Dog Oil Paintings A Scene at Abbotsford was painted by Sir Edwin Henry Landseer in 1827. Landseer was a brilliant and precocious artist who began exhibiting animal and historical pictures in the 1820s. He painted a number of Scottish Highland subjects and, like Turner, illustrated the works of the novelist, Sir Walter Scott.

From 1824 Landseer was a visitor to Scott’s house in the Scottish Borders, Abbotsford. This picture conveys the Romantic atmosphere of the house. Scott’s great deerhound, Maida, who was then dying, lies with his younger companion, among antiquarian relics and sporting trophies. This painting was shown at the British Institution in 1827, when it was bought by the Duke of Bedford.

So popular and influential were Landseer’s paintings of dogs in the service of humanity, that the name Landseer came to be the official name for the variety of Newfoundland dog that, rather than being black or mostly black, features a mix of both black and white. It was this variety Landseer popularised in his paintings celebrating Newfoundlands as water rescue dogs, most notably Off to the Rescue (1827), A Distinguished Member of the Humane Society (1838), and Saved (1856). The paintings combines the Victorian conception of childhood, with the appealing idea of noble animals devoted to humankind, a devotion indicated, in Saved, by the fact the dog has rescued the child without any apparent human involvement.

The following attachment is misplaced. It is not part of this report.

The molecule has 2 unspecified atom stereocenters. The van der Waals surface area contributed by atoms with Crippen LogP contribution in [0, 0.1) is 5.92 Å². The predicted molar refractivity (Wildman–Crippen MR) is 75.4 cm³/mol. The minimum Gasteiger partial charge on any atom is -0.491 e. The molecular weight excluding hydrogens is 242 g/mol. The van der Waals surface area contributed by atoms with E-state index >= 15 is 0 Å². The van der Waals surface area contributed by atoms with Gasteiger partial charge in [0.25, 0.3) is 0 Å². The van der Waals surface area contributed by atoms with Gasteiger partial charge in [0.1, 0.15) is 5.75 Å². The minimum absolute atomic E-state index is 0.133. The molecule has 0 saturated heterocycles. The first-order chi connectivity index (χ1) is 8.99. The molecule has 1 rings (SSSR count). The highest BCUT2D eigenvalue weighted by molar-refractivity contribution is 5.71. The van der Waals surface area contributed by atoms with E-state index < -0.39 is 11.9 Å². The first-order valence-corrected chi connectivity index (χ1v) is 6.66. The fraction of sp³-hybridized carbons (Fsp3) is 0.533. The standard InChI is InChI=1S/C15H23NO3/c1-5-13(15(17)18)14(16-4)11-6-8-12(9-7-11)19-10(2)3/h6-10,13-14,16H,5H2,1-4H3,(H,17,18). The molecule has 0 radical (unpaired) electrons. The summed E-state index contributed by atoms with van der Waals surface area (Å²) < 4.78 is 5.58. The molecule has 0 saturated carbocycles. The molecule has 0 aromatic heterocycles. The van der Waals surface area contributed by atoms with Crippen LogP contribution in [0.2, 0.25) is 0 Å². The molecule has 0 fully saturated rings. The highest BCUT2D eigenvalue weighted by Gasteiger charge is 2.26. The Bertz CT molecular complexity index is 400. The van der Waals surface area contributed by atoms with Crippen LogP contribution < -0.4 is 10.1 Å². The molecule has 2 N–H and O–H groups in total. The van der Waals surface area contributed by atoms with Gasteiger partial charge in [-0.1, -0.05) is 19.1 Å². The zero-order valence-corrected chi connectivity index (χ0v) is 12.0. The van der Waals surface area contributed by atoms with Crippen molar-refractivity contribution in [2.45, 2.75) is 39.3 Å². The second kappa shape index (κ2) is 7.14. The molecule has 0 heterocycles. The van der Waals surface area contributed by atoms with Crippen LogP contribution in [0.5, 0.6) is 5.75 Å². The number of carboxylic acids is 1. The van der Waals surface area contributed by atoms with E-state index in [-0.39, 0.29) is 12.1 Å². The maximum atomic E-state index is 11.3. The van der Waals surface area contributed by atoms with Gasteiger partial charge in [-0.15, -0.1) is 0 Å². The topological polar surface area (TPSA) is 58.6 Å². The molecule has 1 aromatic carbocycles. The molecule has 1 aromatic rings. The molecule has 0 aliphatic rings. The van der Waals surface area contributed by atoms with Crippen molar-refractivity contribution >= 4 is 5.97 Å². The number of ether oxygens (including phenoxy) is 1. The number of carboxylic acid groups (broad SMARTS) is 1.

Laying Down The Law (1840) satirises the legal profession through anthropomorphism. It shows a group of dogs, with apoodle symbolising the Lord Chancellor.[12]

The Old Shepherd's Chief Mourner, oil on canvas, from Wikimedia Commons

The Old Shepherd’s Chief Mourner, oil on canvas, from Wikimedia Commons

It’s  a clear line of descent to perhaps the most celebrated art the world has known.

The Shrew Tamed, was entered at the 1861 Royal Academy Exhibition and caused controversy because of its subject matter. It showed a powerful horse on its knees among straw in a stable, while a lovely young woman lies with her head pillowed on its flanks, lightly touching its head with her hand. The catalogue explained it as a portrait of a noted equestrienne, Ann Gilbert, applying the taming techniques of the famous ‘horse whisperer’ John Solomon Rarey.[13] Critics were troubled by the depiction of a languorous woman dominating a powerful animal and some concluded Landseer was implying the famous courtesan Catherine Walters, then at the height of her fame.[14] Walters was an excellent horsewoman and along with other “pretty horsebreakers”, frequently appeared riding in Hyde Park.

 

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